The support Saddam received from Europe [I hope you’re not excluding Russia from Europe] during our love affair with the tyrant is completely in accord with the point I made initially: the US supported Saddam through the period of his worst atrocities. The fact that _others_ supported him at the time as well does not absolve us of a thing, we were still accomplices–going so far as to use our considerable influence to protect Iraq in the UN from sanctions over its use of CW against Iran.

    _1.2 Million Iraqi dead? I’d love to know where that number originated. Those noted right-wing shills at “Iraq Body Count”:http://www.iraqbodycount.org/ show 85 – 95K documented civilian dead – more than an order of magnitude less than you_
    -A.L

    This is an extrapolation from the last John Hopkins Bloomberg School of Public Health and Al Mustansiriya University “cross-sectional cluster sample survey”:http://medialens.org/alerts/06/061018_democracy_and_debate.php published in the British medical journal The Lancet, and the poll from British polling organization Opinion Research Business (ORB) “conducted in Iraq”:http://medialens.org/alerts/07/070918_the_media_ignore.php in 2007.

    I’ll pick up on a few more issues raised in this thread in a couple. Later.

    [Links fixed. –NM]

  47. Hang on, Coldtype, my head is spinning here.

    The support Saddam received from Europe [I hope you’re not excluding Russia from Europe] during our love affair with the tyrant is completely in accord with the point I made initially: the US supported Saddam through the period of his worst atrocities.

    So – the fact that Europe, Russia (and, I believe China) – sold Saddam arms and supplied him “is completely in accord with the point I made initially: the US supported Saddam through the period of his worst atrocities.”

    Actually, his worst atrocities were post Gulf War I, but we can skip over that.

    Help me with that one, Coldtype. You’re the only one who can.

    A.L.

  48. “1.2 Million Iraqi dead? I’d love to know where that number originated. Those noted right-wing shills at ‘”Iraq Body Count”:http://www.iraqbodycount.org/ ‘ show 85 – 95K documented civilian dead – more than an order of magnitude less than you.”

    AL: One of the reasons I know longer bother arguing with the liberal trolls is that what they believe shifts depending on what conversation that they are having at the moment.

    So, for example, if you are the having, “you can’t create Democracy with a gun”, conversation, some liberal is sure to claim that Japan and Germany aren’t comparable to Iraq because we didn’t destroy Iraq throughly enough.

    But, if you are having the, “how much suffering have the Iraqi people endured” conversation, then roughly 20% of the population has been killed or displaced.

    It’s not just a matter of what you want to believe, it’s that they believe whatever is convienent to their underlying unwavering unnegotiatable commitment at the moment. There just isn’t a point. I’m sick of trying to talk sense to the senseless.

    On an unrelated note, your lend lease figures miss maybe the most important factor in program – rail stock. Without US support, Russia would have been unable to shift its production away from the front and would have been unable to move forces to the front.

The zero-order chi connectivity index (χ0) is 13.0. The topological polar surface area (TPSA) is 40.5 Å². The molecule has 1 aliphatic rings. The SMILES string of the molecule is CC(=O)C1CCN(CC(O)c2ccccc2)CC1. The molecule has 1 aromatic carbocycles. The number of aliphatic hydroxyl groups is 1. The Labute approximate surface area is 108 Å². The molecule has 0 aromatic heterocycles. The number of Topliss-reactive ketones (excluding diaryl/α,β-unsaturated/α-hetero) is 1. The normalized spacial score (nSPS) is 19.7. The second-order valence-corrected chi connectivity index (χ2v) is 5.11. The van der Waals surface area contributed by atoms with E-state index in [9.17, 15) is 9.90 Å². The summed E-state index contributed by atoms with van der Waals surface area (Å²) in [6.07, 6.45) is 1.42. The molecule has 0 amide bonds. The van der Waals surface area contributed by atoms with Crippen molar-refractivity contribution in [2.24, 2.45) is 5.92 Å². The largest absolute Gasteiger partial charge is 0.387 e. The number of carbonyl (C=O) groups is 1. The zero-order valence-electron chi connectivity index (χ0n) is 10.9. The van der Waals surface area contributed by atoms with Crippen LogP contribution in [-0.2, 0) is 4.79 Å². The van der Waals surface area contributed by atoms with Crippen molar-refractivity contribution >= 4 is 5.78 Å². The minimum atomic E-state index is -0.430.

49. OK, the Lancet work’s own calculations as reported had huge error bars in them (I referred to it earlier). As I recall, given the level of confidence figure presented by that paper, approximately 1 million and approximately 80k had about equal likelihoods of being correct figures at the time.

  50. #57 from celebrim at 9:56 pm on Sep 23, 2008

    _some liberal is sure to claim that Japan and Germany aren’t comparable to Iraq because we didn’t destroy Iraq throughly enough._

    I think I am the major purveryor of this position and I am not a liberal troll.

    I also have never brought up the amount of Iraqi dead.

    My main argument has always been against Neo cons and Rovian politics and how both have combined to destroy Republican political power. Or, haven’t you noticed this? In case you haven’t noticed there is a signifigant amount of Republicans that hold similar views and are not what I would call Liberals. Chuck Hagel is one that comes to mind.

    What I do find interesting about your comment is how it underlines how simplistic the political debate has become. No nuance. Liberal, lefty, Conservative, right wing.

    There is a great quote by Kurt Vonnegut that illustrates what may have happened to yours and a lot of other people’s political acuity:

    *Thanks to TV and for the convenience of TV, you can only be one of two kinds of human beings, either a liberal or a conservative.*

    If you think the nation building in Germany and Japan wasn’t based on the primarily on the total destruction of two of the world largest military machines and their industrial base, The famine and abject poverty that ensued along with the extirpation of their militaristic heritiage, imposition of constitutions, etc. and so on, then you simply don’t have a clue as to what you are talking about.

    Save your liberal slurs for someone else and try thinking about my statements before you begin on spewing our the most facile of insults.

    I may be being a little harsh on you, but I spent the day in front of the Televison today watching the pathetic performance of Bernake and that baboon who calls himself the Secretary of the Treasury, try to explaing his Half baked bailout plan. It was the Republican senators from Alabama, Tennesse and Jim Bunning (I saw him pitch, he hasn’t changed much. He still has no qualms about throwing high and tight, god bless him) who gave it to them the hardest. But maybe they are Liberal trolls as well. Who knows.